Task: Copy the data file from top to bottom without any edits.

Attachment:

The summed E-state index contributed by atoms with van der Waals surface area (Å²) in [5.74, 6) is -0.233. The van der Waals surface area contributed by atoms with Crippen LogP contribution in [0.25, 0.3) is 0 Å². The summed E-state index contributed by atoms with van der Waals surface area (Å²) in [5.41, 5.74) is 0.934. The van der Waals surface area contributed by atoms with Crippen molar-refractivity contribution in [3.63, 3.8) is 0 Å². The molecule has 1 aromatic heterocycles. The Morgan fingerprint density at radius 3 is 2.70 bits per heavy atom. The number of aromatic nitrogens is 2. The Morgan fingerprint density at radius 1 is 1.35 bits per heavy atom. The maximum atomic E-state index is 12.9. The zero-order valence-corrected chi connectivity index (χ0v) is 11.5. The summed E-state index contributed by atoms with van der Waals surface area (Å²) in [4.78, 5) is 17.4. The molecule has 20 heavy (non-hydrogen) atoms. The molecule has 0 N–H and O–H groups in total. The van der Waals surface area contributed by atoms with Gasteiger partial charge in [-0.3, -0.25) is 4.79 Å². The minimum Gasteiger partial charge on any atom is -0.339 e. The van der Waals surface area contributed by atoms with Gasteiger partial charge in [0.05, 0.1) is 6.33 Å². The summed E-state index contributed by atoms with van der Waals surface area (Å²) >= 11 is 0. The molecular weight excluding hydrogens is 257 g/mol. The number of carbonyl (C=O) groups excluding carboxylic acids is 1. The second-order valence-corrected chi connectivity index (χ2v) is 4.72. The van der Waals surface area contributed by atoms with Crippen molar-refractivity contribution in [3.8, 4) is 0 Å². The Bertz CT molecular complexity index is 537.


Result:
The summed E-state index contributed by atoms with van der Waals surface area (Å²) in [5.74, 6) is -0.233. The van der Waals surface area contributed by atoms with Crippen LogP contribution in [0.25, 0.3) is 0 Å². The summed E-state index contributed by atoms with van der Waals surface area (Å²) in [5.41, 5.74) is 0.934. The van der Waals surface area contributed by atoms with Crippen molar-refractivity contribution in [3.63, 3.8) is 0 Å². The molecule has 1 aromatic heterocycles. The Morgan fingerprint density at radius 3 is 2.70 bits per heavy atom. The number of aromatic nitrogens is 2. The Morgan fingerprint density at radius 1 is 1.35 bits per heavy atom. The maximum atomic E-state index is 12.9. The zero-order valence-corrected chi connectivity index (χ0v) is 11.5. The summed E-state index contributed by atoms with van der Waals surface area (Å²) in [4.78, 5) is 17.4. The molecule has 20 heavy (non-hydrogen) atoms. The molecule has 0 N–H and O–H groups in total. The van der Waals surface area contributed by atoms with Gasteiger partial charge in [-0.3, -0.25) is 4.79 Å². The minimum Gasteiger partial charge on any atom is -0.339 e. The van der Waals surface area contributed by atoms with Gasteiger partial charge in [0.05, 0.1) is 6.33 Å². The summed E-state index contributed by atoms with van der Waals surface area (Å²) >= 11 is 0. The molecular weight excluding hydrogens is 257 g/mol. The number of carbonyl (C=O) groups excluding carboxylic acids is 1. The second-order valence-corrected chi connectivity index (χ2v) is 4.72. The van der Waals surface area contributed by atoms with Crippen molar-refractivity contribution in [3.8, 4) is 0 Å². The Bertz CT molecular complexity index is 537.